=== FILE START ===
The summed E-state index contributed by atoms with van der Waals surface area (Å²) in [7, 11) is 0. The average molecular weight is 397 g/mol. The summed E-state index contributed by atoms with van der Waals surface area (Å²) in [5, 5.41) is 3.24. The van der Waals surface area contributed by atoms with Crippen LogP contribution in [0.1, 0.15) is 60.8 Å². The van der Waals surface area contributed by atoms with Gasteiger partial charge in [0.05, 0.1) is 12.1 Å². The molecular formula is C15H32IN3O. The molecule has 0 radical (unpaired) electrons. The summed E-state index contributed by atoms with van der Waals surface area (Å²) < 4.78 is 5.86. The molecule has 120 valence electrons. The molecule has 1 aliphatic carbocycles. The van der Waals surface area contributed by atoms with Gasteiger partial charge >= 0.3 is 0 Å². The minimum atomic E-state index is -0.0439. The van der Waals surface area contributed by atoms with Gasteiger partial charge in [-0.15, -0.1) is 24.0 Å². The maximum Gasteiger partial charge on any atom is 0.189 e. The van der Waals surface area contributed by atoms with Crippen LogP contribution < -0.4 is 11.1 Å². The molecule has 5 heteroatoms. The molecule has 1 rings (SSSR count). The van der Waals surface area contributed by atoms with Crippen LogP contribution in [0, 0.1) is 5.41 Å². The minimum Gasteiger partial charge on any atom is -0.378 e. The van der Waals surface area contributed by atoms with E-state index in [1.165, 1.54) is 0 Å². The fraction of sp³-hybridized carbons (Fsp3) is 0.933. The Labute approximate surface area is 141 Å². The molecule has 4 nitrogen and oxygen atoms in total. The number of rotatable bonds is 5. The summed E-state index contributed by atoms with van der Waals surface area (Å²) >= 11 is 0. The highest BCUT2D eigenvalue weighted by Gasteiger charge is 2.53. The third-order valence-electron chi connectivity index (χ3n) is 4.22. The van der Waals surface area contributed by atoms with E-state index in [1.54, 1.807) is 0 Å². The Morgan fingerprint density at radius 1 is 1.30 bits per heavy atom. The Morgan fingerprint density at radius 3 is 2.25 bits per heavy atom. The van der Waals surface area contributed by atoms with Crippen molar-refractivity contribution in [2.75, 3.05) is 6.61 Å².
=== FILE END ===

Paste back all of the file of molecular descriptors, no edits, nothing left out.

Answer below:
The summed E-state index contributed by atoms with van der Waals surface area (Å²) in [7, 11) is 0. The average molecular weight is 397 g/mol. The summed E-state index contributed by atoms with van der Waals surface area (Å²) in [5, 5.41) is 3.24. The van der Waals surface area contributed by atoms with Crippen LogP contribution in [0.1, 0.15) is 60.8 Å². The van der Waals surface area contributed by atoms with Gasteiger partial charge in [0.05, 0.1) is 12.1 Å². The molecular formula is C15H32IN3O. The molecule has 0 radical (unpaired) electrons. The summed E-state index contributed by atoms with van der Waals surface area (Å²) < 4.78 is 5.86. The molecule has 120 valence electrons. The molecule has 1 aliphatic carbocycles. The van der Waals surface area contributed by atoms with Gasteiger partial charge >= 0.3 is 0 Å². The minimum atomic E-state index is -0.0439. The van der Waals surface area contributed by atoms with Gasteiger partial charge in [-0.15, -0.1) is 24.0 Å². The maximum Gasteiger partial charge on any atom is 0.189 e. The van der Waals surface area contributed by atoms with Crippen LogP contribution < -0.4 is 11.1 Å². The molecule has 5 heteroatoms. The molecule has 1 rings (SSSR count). The van der Waals surface area contributed by atoms with Crippen LogP contribution in [0, 0.1) is 5.41 Å². The minimum Gasteiger partial charge on any atom is -0.378 e. The van der Waals surface area contributed by atoms with E-state index in [1.165, 1.54) is 0 Å². The fraction of sp³-hybridized carbons (Fsp3) is 0.933. The Labute approximate surface area is 141 Å². The molecule has 4 nitrogen and oxygen atoms in total. The number of rotatable bonds is 5. The summed E-state index contributed by atoms with van der Waals surface area (Å²) >= 11 is 0. The highest BCUT2D eigenvalue weighted by Gasteiger charge is 2.53. The third-order valence-electron chi connectivity index (χ3n) is 4.22. The van der Waals surface area contributed by atoms with E-state index in [1.54, 1.807) is 0 Å². The Morgan fingerprint density at radius 1 is 1.30 bits per heavy atom. The Morgan fingerprint density at radius 3 is 2.25 bits per heavy atom. The van der Waals surface area contributed by atoms with Crippen molar-refractivity contribution in [2.75, 3.05) is 6.61 Å².